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November 28th, 2015, 07:36 AM   #1
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sample size for confidence interval of proportion

Question: A state legistlator wishes to survey residents of her district to see what proportion of the electorate is aware of her position on using state funds to pay for abortions. What sample size is necessary if the 95% confidence interval for p is to have width at most 0.10 irrespective of p?

(p bar) + Z0.025 sigma/sqrt(n) - (p bar - Z0.025 sigma / sqrt(n)) <= 0.1
2(Z0.025 sigma/ sqrt(n) ) <= 0.1

but sigma is not known
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November 28th, 2015, 07:44 AM   #2
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That's not the correct formula for sample proportions. You should refer to your textbook/lecture notes again... The formula is like this:

$\displaystyle
\hat{p} \pm z_{\alpha / 2} \sqrt{\frac{\hat{p}(1-\hat{p})}{n}}
$

since the variance of $\displaystyle \hat{p}$ is approximated by $\displaystyle \frac{\hat{p}(1-\hat{p})}{n}$ (true variance is $\displaystyle \frac{p(1-p)}{n}$).

Out of curiosity, is this HKDSE M1 or tertiary-level?

Last edited by 123qwerty; November 28th, 2015 at 07:47 AM.
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November 28th, 2015, 08:04 AM   #3
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Quote:
Originally Posted by 123qwerty View Post
That's not the correct formula for sample proportions. You should refer to your textbook/lecture notes again... The formula is like this:

$\displaystyle
\hat{p} \pm z_{\alpha / 2} \sqrt{\frac{\hat{p}(1-\hat{p})}{n}}
$

since the variance of $\displaystyle \hat{p}$ is approximated by $\displaystyle \frac{\hat{p}(1-\hat{p})}{n}$ (true variance is $\displaystyle \frac{p(1-p)}{n}$).

Out of curiosity, is this HKDSE M1 or tertiary-level?
thanks!
It is tertiary level
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November 28th, 2015, 05:55 PM   #4
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Quote:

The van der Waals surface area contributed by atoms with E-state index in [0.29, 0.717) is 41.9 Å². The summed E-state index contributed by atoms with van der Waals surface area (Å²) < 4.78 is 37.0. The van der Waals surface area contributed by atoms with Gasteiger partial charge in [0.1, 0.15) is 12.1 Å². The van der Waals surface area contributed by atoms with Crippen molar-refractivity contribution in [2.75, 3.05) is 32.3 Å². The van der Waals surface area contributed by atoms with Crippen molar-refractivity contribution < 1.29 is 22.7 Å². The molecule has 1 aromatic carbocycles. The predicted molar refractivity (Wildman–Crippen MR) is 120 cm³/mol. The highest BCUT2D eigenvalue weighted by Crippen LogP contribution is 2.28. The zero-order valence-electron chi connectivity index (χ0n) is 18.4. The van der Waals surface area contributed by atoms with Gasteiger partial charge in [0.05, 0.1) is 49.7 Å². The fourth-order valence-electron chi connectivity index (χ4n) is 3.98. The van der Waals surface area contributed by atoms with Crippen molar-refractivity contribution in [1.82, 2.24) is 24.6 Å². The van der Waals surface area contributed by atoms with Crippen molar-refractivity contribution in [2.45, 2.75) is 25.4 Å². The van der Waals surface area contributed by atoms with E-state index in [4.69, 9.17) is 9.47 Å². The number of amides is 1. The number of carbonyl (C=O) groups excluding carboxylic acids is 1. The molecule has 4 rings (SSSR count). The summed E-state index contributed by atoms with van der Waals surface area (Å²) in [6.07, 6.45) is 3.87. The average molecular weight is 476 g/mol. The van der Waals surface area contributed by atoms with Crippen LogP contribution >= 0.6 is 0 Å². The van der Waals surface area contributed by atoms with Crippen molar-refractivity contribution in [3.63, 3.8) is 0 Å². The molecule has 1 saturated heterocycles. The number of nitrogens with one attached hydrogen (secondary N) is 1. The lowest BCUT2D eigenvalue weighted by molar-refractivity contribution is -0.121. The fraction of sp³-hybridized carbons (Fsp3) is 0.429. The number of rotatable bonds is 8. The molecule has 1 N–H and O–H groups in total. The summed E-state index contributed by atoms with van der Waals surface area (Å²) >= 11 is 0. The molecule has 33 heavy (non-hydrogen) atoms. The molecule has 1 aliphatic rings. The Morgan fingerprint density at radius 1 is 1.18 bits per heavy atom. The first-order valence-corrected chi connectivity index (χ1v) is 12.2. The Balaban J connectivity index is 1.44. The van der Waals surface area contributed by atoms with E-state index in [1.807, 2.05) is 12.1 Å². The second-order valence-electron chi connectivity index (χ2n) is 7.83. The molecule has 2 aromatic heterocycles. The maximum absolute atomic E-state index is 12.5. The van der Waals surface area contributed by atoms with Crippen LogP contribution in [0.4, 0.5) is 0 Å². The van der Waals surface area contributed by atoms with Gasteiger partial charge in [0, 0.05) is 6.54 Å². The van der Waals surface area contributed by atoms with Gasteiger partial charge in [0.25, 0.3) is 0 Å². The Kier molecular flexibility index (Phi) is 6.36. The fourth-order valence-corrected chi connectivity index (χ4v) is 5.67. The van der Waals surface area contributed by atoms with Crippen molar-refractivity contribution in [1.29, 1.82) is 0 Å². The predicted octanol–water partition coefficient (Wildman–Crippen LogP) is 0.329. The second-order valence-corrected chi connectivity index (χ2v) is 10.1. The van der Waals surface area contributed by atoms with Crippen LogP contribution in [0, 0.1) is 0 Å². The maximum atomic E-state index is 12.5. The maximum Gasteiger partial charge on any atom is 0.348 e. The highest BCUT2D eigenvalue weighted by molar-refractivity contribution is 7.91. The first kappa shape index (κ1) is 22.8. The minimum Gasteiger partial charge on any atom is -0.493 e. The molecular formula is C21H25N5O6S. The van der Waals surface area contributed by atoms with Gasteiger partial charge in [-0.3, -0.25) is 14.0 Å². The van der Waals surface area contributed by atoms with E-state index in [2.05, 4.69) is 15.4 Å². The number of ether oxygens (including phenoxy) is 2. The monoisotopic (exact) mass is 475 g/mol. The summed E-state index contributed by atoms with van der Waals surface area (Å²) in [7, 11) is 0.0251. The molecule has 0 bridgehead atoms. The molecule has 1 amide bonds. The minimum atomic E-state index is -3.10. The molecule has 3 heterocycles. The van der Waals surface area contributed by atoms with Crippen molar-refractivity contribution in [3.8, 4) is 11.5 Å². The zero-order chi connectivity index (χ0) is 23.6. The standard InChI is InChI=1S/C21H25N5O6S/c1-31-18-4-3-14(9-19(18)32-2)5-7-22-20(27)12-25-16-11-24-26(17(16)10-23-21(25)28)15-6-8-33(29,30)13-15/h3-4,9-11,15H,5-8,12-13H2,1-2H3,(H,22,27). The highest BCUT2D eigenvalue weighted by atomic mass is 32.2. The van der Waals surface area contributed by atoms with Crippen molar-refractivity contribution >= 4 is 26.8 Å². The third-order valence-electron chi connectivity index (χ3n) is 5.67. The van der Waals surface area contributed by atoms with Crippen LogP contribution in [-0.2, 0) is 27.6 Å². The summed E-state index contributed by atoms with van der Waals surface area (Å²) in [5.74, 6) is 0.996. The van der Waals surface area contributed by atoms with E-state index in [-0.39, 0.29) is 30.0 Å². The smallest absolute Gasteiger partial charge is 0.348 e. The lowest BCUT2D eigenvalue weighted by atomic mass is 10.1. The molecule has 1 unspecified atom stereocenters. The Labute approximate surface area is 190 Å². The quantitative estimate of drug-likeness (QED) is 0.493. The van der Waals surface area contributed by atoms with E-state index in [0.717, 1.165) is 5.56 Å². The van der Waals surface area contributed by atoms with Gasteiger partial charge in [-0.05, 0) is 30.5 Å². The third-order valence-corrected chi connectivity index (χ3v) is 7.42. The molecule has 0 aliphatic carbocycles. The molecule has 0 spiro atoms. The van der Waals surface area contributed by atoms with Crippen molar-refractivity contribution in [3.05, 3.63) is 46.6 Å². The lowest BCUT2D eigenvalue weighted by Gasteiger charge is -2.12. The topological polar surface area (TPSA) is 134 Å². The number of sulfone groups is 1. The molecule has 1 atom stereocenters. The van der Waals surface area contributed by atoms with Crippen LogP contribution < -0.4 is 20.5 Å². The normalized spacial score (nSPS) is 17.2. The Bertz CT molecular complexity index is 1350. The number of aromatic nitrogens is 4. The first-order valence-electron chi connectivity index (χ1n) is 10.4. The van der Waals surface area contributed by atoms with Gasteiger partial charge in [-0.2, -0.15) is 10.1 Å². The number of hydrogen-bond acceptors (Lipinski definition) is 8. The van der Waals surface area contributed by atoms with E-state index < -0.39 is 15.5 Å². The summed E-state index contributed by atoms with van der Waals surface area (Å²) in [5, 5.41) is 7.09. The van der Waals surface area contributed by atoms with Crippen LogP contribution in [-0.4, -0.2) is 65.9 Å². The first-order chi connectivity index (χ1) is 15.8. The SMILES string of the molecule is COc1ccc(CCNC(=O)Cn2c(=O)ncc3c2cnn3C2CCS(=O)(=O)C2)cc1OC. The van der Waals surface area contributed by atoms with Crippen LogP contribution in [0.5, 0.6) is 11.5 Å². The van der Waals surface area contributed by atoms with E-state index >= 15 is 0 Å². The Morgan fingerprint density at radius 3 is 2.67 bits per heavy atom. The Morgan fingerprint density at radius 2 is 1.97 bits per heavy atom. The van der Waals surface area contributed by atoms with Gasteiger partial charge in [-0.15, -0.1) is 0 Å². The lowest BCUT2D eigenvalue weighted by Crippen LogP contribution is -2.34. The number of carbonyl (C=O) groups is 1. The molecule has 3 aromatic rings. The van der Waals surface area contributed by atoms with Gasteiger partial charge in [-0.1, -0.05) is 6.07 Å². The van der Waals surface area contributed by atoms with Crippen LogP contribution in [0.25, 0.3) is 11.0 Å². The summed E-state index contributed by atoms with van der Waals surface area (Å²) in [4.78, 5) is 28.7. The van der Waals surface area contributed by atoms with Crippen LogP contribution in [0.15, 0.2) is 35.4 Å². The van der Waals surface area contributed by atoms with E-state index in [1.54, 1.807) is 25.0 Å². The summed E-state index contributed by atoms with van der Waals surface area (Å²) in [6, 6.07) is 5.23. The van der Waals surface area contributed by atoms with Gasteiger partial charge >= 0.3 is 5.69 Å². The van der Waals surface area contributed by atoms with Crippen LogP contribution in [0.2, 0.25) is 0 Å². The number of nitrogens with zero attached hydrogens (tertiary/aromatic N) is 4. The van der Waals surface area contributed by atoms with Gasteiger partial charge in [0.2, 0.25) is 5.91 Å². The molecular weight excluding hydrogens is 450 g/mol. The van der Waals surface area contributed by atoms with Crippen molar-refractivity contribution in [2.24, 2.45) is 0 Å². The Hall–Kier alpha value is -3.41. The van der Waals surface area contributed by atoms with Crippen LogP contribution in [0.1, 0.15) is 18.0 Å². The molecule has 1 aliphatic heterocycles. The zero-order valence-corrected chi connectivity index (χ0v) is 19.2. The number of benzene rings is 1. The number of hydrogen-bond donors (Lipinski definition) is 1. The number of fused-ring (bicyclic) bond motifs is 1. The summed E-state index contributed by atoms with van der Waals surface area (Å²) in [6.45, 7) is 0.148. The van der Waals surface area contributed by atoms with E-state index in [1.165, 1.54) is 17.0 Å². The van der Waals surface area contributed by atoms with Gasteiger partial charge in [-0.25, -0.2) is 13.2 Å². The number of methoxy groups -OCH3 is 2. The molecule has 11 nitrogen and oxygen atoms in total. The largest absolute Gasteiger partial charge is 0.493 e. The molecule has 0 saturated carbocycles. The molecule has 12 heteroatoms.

Originally Posted by 123qwerty View Post
That's not the correct formula for sample proportions. You should refer to your textbook/lecture notes again... The formula is like this:

$\displaystyle
\hat{p} \pm z_{\alpha / 2} \sqrt{\frac{\hat{p}(1-\hat{p})}{n}}
$

since the variance of $\displaystyle \hat{p}$ is approximated by $\displaystyle \frac{\hat{p}(1-\hat{p})}{n}$ (true variance is $\displaystyle \frac{p(1-p)}{n}$).

Out of curiosity, is this HKDSE M1 or tertiary-level?
but how to get p?
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November 28th, 2015, 06:02 PM   #5
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Quote:
Originally Posted by tttim View Post
but how to get p?
You can't, which is why you use $\displaystyle \hat{p}$ to approximate p.
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November 28th, 2015, 11:54 PM   #6
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Originally Posted by 123qwerty View Post
You can't, which is why you use $\displaystyle \hat{p}$ to approximate p.
p hat = 0.9n / n = 0.9?
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November 29th, 2015, 07:22 AM   #7
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Quote:
Originally Posted by tttim View Post
p hat = 0.9n / n = 0.9?
We take the largest possible value of $\displaystyle \hat{p}(1-\hat{p})$. Let f(x) = $\displaystyle \hat{p}(1-\hat{p})$. Then f'(x) = $\displaystyle 2\hat{p} - 1$. $\displaystyle 2\hat{p} - 1 = 0$ at $\displaystyle \hat{p} = 0.5$, so we assume this value.
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November 29th, 2015, 11:08 PM   #8
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Quote:
Originally Posted by 123qwerty View Post
We take the largest possible value of $\displaystyle \hat{p}(1-\hat{p})$. Let f(x) = $\displaystyle \hat{p}(1-\hat{p})$. Then f'(x) = $\displaystyle 2\hat{p} - 1$. $\displaystyle 2\hat{p} - 1 = 0$ at $\displaystyle \hat{p} = 0.5$, so we assume this value.
where does " f'(x) = 2p̂ −1. 2p̂ −1=0" come from?
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November 30th, 2015, 05:20 AM   #9
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Quote:
Originally Posted by tttim View Post
where does " f'(x) = 2p̂ −1. 2p̂ −1=0" come from?
I expanded and differentiated $\displaystyle \hat{p}(1-\hat{p})$.
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November 30th, 2015, 06:16 AM   #10
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Quote:
Originally Posted by 123qwerty View Post
I expanded and differentiated $\displaystyle \hat{p}(1-\hat{p})$.
I haven't learnt differentiation
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